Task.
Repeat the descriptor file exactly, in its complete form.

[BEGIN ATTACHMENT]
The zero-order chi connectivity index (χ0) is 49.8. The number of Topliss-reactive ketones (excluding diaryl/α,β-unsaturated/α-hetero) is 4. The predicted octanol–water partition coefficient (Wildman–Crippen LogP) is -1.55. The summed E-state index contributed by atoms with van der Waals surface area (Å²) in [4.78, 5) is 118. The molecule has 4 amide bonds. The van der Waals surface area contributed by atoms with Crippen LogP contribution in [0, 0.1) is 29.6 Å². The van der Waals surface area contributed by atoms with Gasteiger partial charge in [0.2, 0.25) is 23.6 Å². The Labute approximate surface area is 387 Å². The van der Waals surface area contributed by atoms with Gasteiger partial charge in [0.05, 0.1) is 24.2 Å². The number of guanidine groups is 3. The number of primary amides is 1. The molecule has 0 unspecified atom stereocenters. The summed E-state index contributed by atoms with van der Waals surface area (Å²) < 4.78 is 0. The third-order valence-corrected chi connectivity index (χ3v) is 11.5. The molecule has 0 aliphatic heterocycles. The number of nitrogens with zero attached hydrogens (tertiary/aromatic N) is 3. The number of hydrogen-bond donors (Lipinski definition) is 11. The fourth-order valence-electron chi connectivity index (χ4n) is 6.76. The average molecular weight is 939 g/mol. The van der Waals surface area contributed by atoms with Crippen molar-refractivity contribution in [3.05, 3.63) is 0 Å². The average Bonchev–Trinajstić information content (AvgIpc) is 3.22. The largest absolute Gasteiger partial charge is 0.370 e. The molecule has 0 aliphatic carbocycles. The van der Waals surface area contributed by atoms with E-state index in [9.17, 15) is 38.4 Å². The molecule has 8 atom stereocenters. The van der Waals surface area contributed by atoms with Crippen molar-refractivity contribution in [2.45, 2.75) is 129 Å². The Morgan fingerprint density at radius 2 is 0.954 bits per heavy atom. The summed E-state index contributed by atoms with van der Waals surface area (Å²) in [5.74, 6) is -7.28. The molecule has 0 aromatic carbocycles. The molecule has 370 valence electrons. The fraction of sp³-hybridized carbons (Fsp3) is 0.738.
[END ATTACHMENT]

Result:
The zero-order chi connectivity index (χ0) is 49.8. The number of Topliss-reactive ketones (excluding diaryl/α,β-unsaturated/α-hetero) is 4. The predicted octanol–water partition coefficient (Wildman–Crippen LogP) is -1.55. The summed E-state index contributed by atoms with van der Waals surface area (Å²) in [4.78, 5) is 118. The molecule has 4 amide bonds. The van der Waals surface area contributed by atoms with Crippen LogP contribution in [0, 0.1) is 29.6 Å². The van der Waals surface area contributed by atoms with Gasteiger partial charge in [0.2, 0.25) is 23.6 Å². The Labute approximate surface area is 387 Å². The van der Waals surface area contributed by atoms with Gasteiger partial charge in [0.05, 0.1) is 24.2 Å². The number of guanidine groups is 3. The number of primary amides is 1. The molecule has 0 unspecified atom stereocenters. The summed E-state index contributed by atoms with van der Waals surface area (Å²) < 4.78 is 0. The third-order valence-corrected chi connectivity index (χ3v) is 11.5. The molecule has 0 aliphatic heterocycles. The number of nitrogens with zero attached hydrogens (tertiary/aromatic N) is 3. The number of hydrogen-bond donors (Lipinski definition) is 11. The fourth-order valence-electron chi connectivity index (χ4n) is 6.76. The average molecular weight is 939 g/mol. The van der Waals surface area contributed by atoms with Crippen molar-refractivity contribution in [3.05, 3.63) is 0 Å². The average Bonchev–Trinajstić information content (AvgIpc) is 3.22. The largest absolute Gasteiger partial charge is 0.370 e. The molecule has 0 aliphatic carbocycles. The van der Waals surface area contributed by atoms with E-state index in [9.17, 15) is 38.4 Å². The molecule has 8 atom stereocenters. The van der Waals surface area contributed by atoms with Crippen molar-refractivity contribution in [2.45, 2.75) is 129 Å². The Morgan fingerprint density at radius 2 is 0.954 bits per heavy atom. The summed E-state index contributed by atoms with van der Waals surface area (Å²) in [5.74, 6) is -7.28. The molecule has 0 aromatic carbocycles. The molecule has 370 valence electrons. The fraction of sp³-hybridized carbons (Fsp3) is 0.738.